So she networked, built connections and found kindred spirits in the same state that once made her high school self feel like an outsider. Holtz created her Jhazzy Wolf brand and absorbed as much of the music industry as she could before returning to Denver in 2021. But in the Mile High City, open mics "were more for people who play instruments or poetry or comedians," she remembers. "When it came to real hip-hop and R&B culture, there were no open mics that primarily cater to that in our city. When I finally came back, I was like, 'I want to build it, and I want to be consistent.'"

Holtz organized her first open mic, affectionately titled Wolf Wednesdays, in May 2021. The event jumped from venue to venue, lingering at the Monkey Barrel, the Fancy Penguin and the 778 before finding its current home at River Bar. At first, most nights were slow — five or six performers participated, performing lengthy sets and languishing in the extra stage time. But Holtz didn't let the low attendance discourage her.

"I knew the potential that it held," she reflects. "Finally, when I figured out some things on how to really boost the event, oh, my goodness, we just went to the next level."

The Denver hip-hop scene "is bigger than a lot of people think," she adds. "There are a lot of upcoming artists, and I really see that through Wolf Wednesdays. But coming from California to Colorado, the artists are not as exposed to as much within the music industry, so sometimes it feels like some artists are a bit behind."

click to enlarge people cheering at an open mic party
Wolf Wednesdays open-mic nights began in 2021.
Ana Marie
After all, music is a relationship business, and creative hot spots such as Los Angeles are home to a smorgasbord of revered producers like DJ Quik, Dr. Dre and Madlib, as well as such big-name labels as Warner Records and Delicious Vinyl. Denver hip-hop clubs also have a history of being shuttered: Cold Crush, Onyx Ultra Lounge and Roo-Bar Lounge are just three examples. But artists like Holtz are determined to create community and elevate Denver's hip-hop scene to national acclaim.

Cash prizes at Wolf Wednesdays, donated from a ghost sponsor, were partially responsible for the open mic's jump in popularity, Holtz says. She also expanded the incentives, reaching out to local studios, photographers and podcasters and awarding studio time, interviews, music videos and photo shoots — coveted prizes that could give a blossoming music career a quick boost. "But then I noticed things started to get a little competitive. It started to become more of a competition than an open mic, so I took the incentives away for a while," she says.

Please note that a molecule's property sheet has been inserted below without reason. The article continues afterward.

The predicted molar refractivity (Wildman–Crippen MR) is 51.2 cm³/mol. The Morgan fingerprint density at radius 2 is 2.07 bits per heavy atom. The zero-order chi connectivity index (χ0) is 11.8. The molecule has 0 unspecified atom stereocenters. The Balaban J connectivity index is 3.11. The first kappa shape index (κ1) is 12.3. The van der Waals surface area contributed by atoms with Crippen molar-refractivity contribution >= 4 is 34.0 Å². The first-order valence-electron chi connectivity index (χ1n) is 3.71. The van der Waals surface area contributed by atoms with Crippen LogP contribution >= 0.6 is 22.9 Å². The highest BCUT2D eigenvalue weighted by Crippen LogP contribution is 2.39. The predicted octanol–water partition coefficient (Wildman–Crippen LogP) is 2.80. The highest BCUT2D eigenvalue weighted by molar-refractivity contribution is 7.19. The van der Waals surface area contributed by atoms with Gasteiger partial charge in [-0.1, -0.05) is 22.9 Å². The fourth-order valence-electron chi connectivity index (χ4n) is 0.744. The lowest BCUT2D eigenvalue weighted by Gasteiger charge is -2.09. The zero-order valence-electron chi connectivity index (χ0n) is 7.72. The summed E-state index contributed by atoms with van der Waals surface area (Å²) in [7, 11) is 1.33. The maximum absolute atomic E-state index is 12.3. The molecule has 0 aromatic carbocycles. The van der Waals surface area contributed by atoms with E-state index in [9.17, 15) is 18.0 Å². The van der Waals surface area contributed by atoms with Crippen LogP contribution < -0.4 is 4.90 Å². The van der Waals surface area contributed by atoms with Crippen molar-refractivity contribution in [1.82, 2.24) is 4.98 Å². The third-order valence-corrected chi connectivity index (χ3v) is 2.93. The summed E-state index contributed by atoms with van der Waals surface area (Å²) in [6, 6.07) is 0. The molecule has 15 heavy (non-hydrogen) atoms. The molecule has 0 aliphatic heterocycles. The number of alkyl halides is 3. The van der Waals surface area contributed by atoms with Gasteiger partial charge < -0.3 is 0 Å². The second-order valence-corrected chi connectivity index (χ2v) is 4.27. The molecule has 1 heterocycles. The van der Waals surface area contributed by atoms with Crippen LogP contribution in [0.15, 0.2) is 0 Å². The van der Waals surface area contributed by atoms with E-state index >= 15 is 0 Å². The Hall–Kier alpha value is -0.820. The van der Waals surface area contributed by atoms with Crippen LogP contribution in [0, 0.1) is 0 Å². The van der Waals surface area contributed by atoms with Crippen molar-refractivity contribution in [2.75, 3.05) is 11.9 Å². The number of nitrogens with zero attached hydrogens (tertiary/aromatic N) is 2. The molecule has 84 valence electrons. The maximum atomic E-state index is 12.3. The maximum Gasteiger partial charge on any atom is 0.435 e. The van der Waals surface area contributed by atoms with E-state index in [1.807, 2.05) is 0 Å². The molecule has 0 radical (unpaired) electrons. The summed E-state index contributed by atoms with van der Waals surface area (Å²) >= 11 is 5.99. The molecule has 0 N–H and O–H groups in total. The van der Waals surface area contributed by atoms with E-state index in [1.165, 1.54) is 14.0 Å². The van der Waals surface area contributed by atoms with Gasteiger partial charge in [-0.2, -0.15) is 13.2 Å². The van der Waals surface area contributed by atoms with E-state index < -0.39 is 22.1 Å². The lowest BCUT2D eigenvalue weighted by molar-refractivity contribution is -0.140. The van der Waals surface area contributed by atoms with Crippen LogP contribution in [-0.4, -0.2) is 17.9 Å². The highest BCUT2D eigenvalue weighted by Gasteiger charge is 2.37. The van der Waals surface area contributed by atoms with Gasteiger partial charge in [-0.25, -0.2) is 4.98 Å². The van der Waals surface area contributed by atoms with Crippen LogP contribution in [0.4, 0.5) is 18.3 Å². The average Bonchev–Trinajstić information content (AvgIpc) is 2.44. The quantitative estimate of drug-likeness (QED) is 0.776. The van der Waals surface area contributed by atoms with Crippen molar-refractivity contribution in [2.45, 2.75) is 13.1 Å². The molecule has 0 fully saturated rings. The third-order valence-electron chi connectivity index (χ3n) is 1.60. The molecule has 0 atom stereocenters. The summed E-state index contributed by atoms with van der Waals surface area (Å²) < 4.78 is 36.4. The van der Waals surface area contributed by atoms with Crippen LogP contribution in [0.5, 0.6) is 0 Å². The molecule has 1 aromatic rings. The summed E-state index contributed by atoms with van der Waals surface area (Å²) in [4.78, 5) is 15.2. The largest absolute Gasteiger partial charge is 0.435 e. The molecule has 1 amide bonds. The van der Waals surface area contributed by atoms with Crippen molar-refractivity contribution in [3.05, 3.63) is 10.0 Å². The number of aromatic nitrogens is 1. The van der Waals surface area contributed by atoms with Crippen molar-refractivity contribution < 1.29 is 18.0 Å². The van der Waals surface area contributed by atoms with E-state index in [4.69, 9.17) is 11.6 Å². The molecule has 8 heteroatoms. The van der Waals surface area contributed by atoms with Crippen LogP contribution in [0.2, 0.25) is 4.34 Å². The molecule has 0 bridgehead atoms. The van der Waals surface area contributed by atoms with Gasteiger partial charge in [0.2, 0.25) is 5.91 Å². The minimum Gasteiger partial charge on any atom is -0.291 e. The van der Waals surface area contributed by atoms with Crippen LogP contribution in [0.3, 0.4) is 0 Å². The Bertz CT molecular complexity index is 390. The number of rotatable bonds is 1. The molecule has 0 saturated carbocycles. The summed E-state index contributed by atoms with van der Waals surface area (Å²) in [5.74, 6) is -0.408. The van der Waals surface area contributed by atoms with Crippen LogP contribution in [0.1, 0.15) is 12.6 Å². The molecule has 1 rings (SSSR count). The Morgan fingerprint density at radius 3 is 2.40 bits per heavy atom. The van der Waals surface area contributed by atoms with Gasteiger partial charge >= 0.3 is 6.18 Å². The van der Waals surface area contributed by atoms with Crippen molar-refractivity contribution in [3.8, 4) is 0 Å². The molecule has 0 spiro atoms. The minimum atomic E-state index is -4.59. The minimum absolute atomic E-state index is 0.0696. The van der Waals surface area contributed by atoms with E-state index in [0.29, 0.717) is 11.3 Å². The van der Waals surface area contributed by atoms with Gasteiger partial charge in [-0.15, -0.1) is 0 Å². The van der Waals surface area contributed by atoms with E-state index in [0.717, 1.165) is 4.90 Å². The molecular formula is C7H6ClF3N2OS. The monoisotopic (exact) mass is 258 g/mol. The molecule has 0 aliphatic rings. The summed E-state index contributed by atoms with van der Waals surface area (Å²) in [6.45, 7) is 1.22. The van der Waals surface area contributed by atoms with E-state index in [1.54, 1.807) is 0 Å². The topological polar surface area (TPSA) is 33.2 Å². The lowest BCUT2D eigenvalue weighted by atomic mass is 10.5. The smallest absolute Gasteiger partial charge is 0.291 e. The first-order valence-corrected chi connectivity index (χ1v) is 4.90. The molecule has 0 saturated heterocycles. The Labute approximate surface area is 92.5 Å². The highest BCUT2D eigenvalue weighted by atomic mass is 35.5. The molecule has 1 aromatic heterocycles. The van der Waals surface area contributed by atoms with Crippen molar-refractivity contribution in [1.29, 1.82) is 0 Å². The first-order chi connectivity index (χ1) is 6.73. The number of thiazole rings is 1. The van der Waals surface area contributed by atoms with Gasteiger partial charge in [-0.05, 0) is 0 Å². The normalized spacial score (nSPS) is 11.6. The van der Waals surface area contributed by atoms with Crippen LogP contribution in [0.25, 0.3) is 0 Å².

"I didn't want it to become a competition, because some people really be coming for the competition, and it would take away the networking and the getting inspired," Holtz explains. "People seemed to be there more just to win, which is okay...but it wasn't fitting the brand that I was trying to build, the community that I was trying to build."

She still offers the occasional incentive, such as the halftime headliner spot for a Colorado Spartans game that was up for grabs during the Wolf Wednesdays tournament back in January. Winner Only JD will be performing at Loveland's Blue Arena on March 23 to a crowd of around 3,000.

Meanwhile, Wolf Wednesdays at River Bar are thriving, and Holtz says attendance rates are high; around twenty to thirty artists show up for each event. The next open mic is on February 21.

"There's graffiti on the walls, there's art all over the place, and it's kind of dark. You walk in and there's a bar to the right of you, to the left of you there's seating, and then in front of that there's the stage," Holtz says of the hip-hop night. "And you feel like you're stepping into somewhere you've always been."

Wolf Wednesdays Open Mic, 7:30 p.m. Wednesday, February 21, River Bar and Gallery, 3759 Chestnut Place. Early admission tickets are $5-$10; door tickets are $15 after 8:30 p.m.